The CSS Blog Network

India: an ‘Important’ or a ‘Great’ Power?

Modi

Photo: Narendra Modi/flickr.

Last month, the Center for Security Studies (CSS) hosted an evening talk on Emerging India – A New Actor on the Global Stage? In the following podcast, we talk to one of the presenters at the event, the German Institute for International and Security Affairs’ (SWP) Christian Wagner. While Wagner agrees that India has become an undeniably important actor on the international stage, he also doubts that it will become a great power any time soon. That’s because New Delhi lacks the long-term vision and capabilities it needs to elevate its international profile at this time.


For additional materials on this topic please see:

Internal Security Trends in 2013 and a Prognosis

Abe’s Visit to India: The Strategic Implications

Chinese Navy in Eastern Indian Ocean: Implications for Delhi and Jakarta


For more information on issues and events that shape our world please visit the ISN’s Weekly Dossiers and Security Watch.

Thwarting UN Resolutions against Syria – The Battle over Interventionism

China’s and Russia’s recent decision to veto the United Nations Security Council resolution against Syria -has reignited debate over the relationship between ‘new’ powers like Brazil, Russia, India, China and South Africa –  the BRICS – with ‘old’ powers like the North Atlantic Treaty Organization (NATO) in international interventions.

Heads of BRICS states in New Delhi, India for for 4th BRICS Summit March 2012. Photo by Roberto Stuckert Filho/PR. Used with permission.

Heads of BRICS states in New Delhi, India for 4th BRICS Summit, March 2012. Photo by Roberto Stuckert Filho/PR. Used with permission.

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When Democracies Collide

Foto oficial de la Cumbre de Líderes del G-20

The G-20 leaders at Cannes, France, in November 2011. Photo: Gobierno Federal/flickr.

BERLIN – The multipolar nature of today’s international system will again be on display at the upcoming G-20 summit in Los Cabos, Mexico. Global problems are no longer solved, crises managed, or global rules defined, let alone implemented, the old-fashioned way, by a few, mostly Western, powers. Incipient great and middle powers, such as India, Brazil, Indonesia, South Korea, Turkey, and South Africa, also demand their say.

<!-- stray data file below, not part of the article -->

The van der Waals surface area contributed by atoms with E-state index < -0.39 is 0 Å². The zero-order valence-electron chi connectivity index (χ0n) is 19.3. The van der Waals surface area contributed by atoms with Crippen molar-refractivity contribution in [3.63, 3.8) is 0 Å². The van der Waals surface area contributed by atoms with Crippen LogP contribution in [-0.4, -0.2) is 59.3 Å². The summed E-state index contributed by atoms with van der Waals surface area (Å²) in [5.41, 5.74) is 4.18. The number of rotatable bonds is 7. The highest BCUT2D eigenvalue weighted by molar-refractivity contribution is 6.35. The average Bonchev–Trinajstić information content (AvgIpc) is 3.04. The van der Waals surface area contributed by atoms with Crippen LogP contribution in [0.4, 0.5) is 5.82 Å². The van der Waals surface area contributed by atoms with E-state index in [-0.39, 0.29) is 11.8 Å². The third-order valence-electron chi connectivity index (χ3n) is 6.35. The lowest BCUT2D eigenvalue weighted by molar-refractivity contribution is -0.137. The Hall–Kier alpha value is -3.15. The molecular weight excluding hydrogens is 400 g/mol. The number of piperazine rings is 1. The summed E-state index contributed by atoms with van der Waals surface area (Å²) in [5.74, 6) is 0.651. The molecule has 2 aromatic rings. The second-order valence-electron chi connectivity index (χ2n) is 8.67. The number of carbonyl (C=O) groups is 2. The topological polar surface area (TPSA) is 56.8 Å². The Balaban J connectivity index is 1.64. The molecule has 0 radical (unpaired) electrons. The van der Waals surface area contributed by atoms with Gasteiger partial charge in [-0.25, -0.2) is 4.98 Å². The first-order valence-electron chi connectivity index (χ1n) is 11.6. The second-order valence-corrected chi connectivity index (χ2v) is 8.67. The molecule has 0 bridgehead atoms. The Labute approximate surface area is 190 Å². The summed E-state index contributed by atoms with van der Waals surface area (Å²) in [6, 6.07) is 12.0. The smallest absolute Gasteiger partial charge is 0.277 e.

Some of these powers are still emerging economies. Politically, however, most of them have crossed the threshold that has long limited their access to the kitchen of international decision-making. The five permanent members of the United Nations Security Council (the “P-5”) still defend their right to veto resolutions, and their military power is unmatched. But they can no longer dispose of sufficient resources, competence, and legitimacy to cope with global challenges or crises on their own. » More

Turkey at the Crossroads (Literally)

By Stewart M. Patrick for the Council on Foreign Relations.


U.S. President Barack Obama (R) shakes hands with Turkey’s Prime Minister Tayyip Erdogan after a bilateral meeting in Seoul March 25, 2012. (Larry Downing/Courtesy Reuters)

When it comes to “rising powers,” the BRIC countries—Brazil, Russia, India, and especially China—tend to get the most press. But there’s another emerging player that promises to shape world politics in the twenty-first century with its robust growth, political evolution, and strategic choices. It is Turkey, a country that straddles some of today’s most critical divides: between Europe and the Middle East, between the West and the developing world, between secular democracy and religious piety. Turkey’s evolving might, its geographic position, and model of moderate political Islam make it a natural candidate for “strategic partnership” with the United States. This is the conclusion of U.S. Turkey Relations, a just-released CFR task force report co-chaired by former secretary of state Madeleine K. Albright and former national security adviser Stephen J. Hadley—and directed by my able colleague, Steven A. Cook. » More

ISN Insights: Look Back, Week Ahead

The new ISN Insights week starts today, stay tuned. Photo: Caro's Lines/flickr

Last week, ISN Insights looked at:

This week is BRIC week: We’ll be taking a closer look at the rapidly growing economies and political prospects of the BRIC giants – plus Indonesia, an aspiring group member. Stay tuned and remember to check back every day.

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